Articles, Film Reviews

The Better Angels (2014)

“The mystic chords of memory, stretching from every battlefield and patriot grave to every living heart and hearthstone all over this broad land, will yet swell the chorus of the Union, when again touched, as surely they will be, by the better angels of our nature.”

The tone poem style of filmmaker Terrence Malick is so distinctive in the current state of cinema that each of his films tend to receive a stricter critique on the grounds of how pretentious they come across. However, those who think this way not only miss the point of what a tone poem is but also are not willing to realize the unreached potential that movies have. So when another filmmaker tries to tap into the style popularized by Malick, it’s easy to assume that this individual would be criticized for his approach too closely resembling Malick’s. In the case of The Better Angels, Malick serves as the film’s producer, which in turn has left many critics to undervalue the film by suggesting how strong his influence was on the overall effort. It’s a rather silly form of criticism because of how it doesn’t necessarily paint a picture of the film’s genuine effectiveness. After all, you don’t see every summer blockbuster being criticized for their many similarities to the films of Steven Spielberg or even Spieldberg’s similarities to Alfred Hitchcock. But because the tone poem style is so limited in American cinema, it must constantly be discounted as a rip off of Malick – even to the point where many critics say that Malick rips himself off.  Regardless, The Better Angels stands on its own merits even while the awareness of Malick is present.

It’s a personal film that lyrically examines the adolescence of Abraham Lincoln (Braydon Denney). Written and directed by A.J. Edwards, the film is a peculiar one that may not meet the expectations of your typical history buff. Instead of being some sort of factually epic historical drama concerning the 16th President’s childhood, the film is more of a sublime portrait of what it meant to grow up on the American frontier in the early 1800s. This includes run-ins with disease, parental corporal punishment, and day-to-day manual labor.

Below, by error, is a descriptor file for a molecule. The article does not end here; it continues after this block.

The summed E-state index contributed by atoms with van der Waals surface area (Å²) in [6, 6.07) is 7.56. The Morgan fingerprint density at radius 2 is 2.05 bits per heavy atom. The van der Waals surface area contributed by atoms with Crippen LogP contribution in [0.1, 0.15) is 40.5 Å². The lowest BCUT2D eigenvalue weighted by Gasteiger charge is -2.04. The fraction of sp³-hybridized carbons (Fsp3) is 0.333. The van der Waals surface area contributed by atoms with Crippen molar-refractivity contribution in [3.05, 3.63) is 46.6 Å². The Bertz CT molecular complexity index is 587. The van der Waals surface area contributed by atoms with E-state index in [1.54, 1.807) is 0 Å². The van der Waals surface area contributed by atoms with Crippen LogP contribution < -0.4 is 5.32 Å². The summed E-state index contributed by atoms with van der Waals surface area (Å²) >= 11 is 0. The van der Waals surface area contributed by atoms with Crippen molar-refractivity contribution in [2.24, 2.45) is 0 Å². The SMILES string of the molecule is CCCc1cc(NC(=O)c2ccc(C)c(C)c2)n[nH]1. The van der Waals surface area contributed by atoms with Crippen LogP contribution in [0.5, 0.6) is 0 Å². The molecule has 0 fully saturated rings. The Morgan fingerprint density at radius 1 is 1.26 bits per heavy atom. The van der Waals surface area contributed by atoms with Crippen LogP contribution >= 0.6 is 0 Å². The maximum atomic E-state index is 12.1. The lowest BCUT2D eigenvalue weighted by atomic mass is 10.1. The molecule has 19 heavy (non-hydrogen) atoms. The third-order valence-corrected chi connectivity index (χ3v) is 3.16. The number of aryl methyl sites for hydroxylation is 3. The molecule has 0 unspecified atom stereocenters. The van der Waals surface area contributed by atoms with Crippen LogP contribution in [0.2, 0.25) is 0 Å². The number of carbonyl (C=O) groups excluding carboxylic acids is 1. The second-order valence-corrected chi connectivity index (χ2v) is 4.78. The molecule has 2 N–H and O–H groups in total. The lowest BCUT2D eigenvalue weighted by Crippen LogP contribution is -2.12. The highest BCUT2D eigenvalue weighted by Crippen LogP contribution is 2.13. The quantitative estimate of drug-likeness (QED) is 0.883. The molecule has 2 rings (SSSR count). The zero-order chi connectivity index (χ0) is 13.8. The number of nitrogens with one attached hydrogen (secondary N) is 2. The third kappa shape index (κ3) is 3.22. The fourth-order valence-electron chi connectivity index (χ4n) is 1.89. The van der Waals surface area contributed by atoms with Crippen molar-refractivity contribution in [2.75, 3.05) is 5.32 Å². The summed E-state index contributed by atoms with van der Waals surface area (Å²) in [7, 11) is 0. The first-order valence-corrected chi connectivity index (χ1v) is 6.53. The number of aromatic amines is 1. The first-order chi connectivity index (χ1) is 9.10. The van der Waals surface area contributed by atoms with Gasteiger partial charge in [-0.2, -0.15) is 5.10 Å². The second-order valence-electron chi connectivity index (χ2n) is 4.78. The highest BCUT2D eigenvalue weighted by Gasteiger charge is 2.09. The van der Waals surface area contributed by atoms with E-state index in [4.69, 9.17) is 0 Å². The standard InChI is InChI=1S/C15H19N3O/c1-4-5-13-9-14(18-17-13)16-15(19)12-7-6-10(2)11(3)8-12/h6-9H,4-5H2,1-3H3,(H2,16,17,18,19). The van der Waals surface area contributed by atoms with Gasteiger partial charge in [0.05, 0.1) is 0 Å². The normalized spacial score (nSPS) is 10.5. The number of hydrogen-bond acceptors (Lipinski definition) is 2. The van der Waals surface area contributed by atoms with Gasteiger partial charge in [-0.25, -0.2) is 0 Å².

Life back then was obviously very different from now; yet human relationships within a household remain pretty similar in most regards. By showing vignettes of Abe’s youth, the film explores him as an individual through his interactions with his family. It’s an approach that is more intimate and mindful of each character’s humanity as opposed to the detached characterizations seen in other films about iconic historical figures. While this could easily be uninteresting to some viewers, there is something dignified about seeing Abe living his rough-and-tumble pioneer childhood. Perhaps it’s the looming knowledge that he just happens to grow up to become one the most influential people of all time.

The Better Angels has a tendency to upstage its characters with its cinematic techniques. This is where claims of the film being ostentatious are in reference to. Though one person’s poison is another person’s meat. To me, the film’s very apparent style heightens the rhythmic mood and emphasizes the details in setting and action. This in essence allows Abe to blend in with the vigorous atmosphere and removes the burden of his expected future. It’s a lot like The Adventures of Tom Sawyer in that it plays out as a coming-of-age story immersed in fundamental themes concerning social maturation.

With strong performances by Jason Clarke, Diane Kruger, and Brit Marling, The Better Angels is a film that caresses viewers with intrigue and never compromises its subject matter. Films like these do not come around too often, which is why it shouldn’t be dismissed. Like the mystic chords of memory, director Edwards calls to mind the power of filmmaking.


Leave a Reply

Please log in using one of these methods to post your comment: Logo

You are commenting using your account. Log Out /  Change )

Twitter picture

You are commenting using your Twitter account. Log Out /  Change )

Facebook photo

You are commenting using your Facebook account. Log Out /  Change )

Connecting to %s